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Factors that influence soil total phosphorus sources on dam fields that are part of ecological construction programs on the Loess Plateau, China
- Cheng, Yuting, Li, Peng, Xu, Guoce, Li, Zhanbin, Yu, Kunxia, Cheng, Shengdong, Zhao, Binhua, Wang, Feichao
- Catena 2018 v.171 pp. 107-114
- Weibull statistics, clay fraction, cropland, forests, grasslands, land use, phosphorus, sand fraction, soil depth, soil organic carbon, soil profiles, soil sampling, terraces, terracing, watersheds, China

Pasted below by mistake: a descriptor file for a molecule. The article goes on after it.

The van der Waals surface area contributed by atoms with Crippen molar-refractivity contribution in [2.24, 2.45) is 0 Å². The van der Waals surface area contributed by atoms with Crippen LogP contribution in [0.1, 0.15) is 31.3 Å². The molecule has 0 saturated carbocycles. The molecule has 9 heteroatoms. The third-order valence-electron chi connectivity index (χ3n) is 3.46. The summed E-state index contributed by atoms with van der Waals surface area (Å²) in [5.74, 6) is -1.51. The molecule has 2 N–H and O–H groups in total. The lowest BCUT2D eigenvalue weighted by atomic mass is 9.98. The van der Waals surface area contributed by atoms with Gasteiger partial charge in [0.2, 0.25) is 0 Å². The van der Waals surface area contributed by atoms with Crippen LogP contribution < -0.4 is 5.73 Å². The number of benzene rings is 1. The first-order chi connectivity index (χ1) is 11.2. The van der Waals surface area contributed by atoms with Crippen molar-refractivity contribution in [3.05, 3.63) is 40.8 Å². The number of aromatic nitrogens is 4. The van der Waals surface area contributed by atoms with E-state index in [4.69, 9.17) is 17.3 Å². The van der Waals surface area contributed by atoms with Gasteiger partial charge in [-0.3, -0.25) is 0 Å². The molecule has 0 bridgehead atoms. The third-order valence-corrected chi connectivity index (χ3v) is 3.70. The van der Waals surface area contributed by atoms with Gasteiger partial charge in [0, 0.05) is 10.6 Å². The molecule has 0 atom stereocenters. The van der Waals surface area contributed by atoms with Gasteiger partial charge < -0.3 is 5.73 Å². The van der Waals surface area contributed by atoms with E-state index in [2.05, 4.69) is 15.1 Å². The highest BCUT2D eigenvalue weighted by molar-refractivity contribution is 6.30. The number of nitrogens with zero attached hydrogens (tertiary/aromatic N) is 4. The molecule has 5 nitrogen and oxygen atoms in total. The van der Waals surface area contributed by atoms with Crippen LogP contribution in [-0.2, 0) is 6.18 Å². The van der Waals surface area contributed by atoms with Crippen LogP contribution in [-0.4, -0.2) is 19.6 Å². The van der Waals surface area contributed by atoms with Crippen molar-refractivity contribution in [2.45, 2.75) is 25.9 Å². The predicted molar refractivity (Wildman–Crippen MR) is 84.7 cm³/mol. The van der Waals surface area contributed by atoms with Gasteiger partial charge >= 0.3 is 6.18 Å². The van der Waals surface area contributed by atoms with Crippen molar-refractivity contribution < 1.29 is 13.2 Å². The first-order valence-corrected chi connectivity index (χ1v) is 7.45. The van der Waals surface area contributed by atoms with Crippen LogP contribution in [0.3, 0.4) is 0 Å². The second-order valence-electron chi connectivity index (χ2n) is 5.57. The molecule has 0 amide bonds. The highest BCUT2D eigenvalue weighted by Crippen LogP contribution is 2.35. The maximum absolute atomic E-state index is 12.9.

- Terraces and check-dam construction are widely used to control soil and water on the Loess Plateau, China. However, it is not known whether dam fields behave as soil phosphorus sources or sinks. This study quantitatively assessed the effects of check-dam and terrace construction on soil total phosphorus (STP). It also investigated the factors that influenced STP. A total of 1010 soil samples (five land uses and five soil depths) were collected in a small watershed on the Loess Plateau. The probability density function of the Weibull distribution was used to analyze the STP sources on the dam field land. The results showed that the highest STP concentration was recorded in the dam field land. Furthermore, the STP concentration mean values for the five land-use types decreased in the following order: dam field > terraced land > grassland > forestland > sloping cropland. The highest clay content value was also recorded in the dam field land. Soil total phosphorus was significantly and positively correlated to soil organic carbon (SOC), but negatively correlated to sand content (P < 0.01) in all areas. Across the entire soil profile down to 60 cm depth, the STP levels for the five land-uses were dam field, 2.78 kg/m2; terrace, 2.86 kg/m2; grassland, 2.98 kg/m2; forestland, 2.84 kg/m2; and sloping cropland, 2.83 kg/m2. The percentage contributions made by the four land use types to the soil total phosphorus deposited in the dam field were 50% (sloping cropland), 33% (grassland) and 17% (forestland). Therefore, check dam constructions behave as a sink for soil phosphorus on the Loess Plateau, China.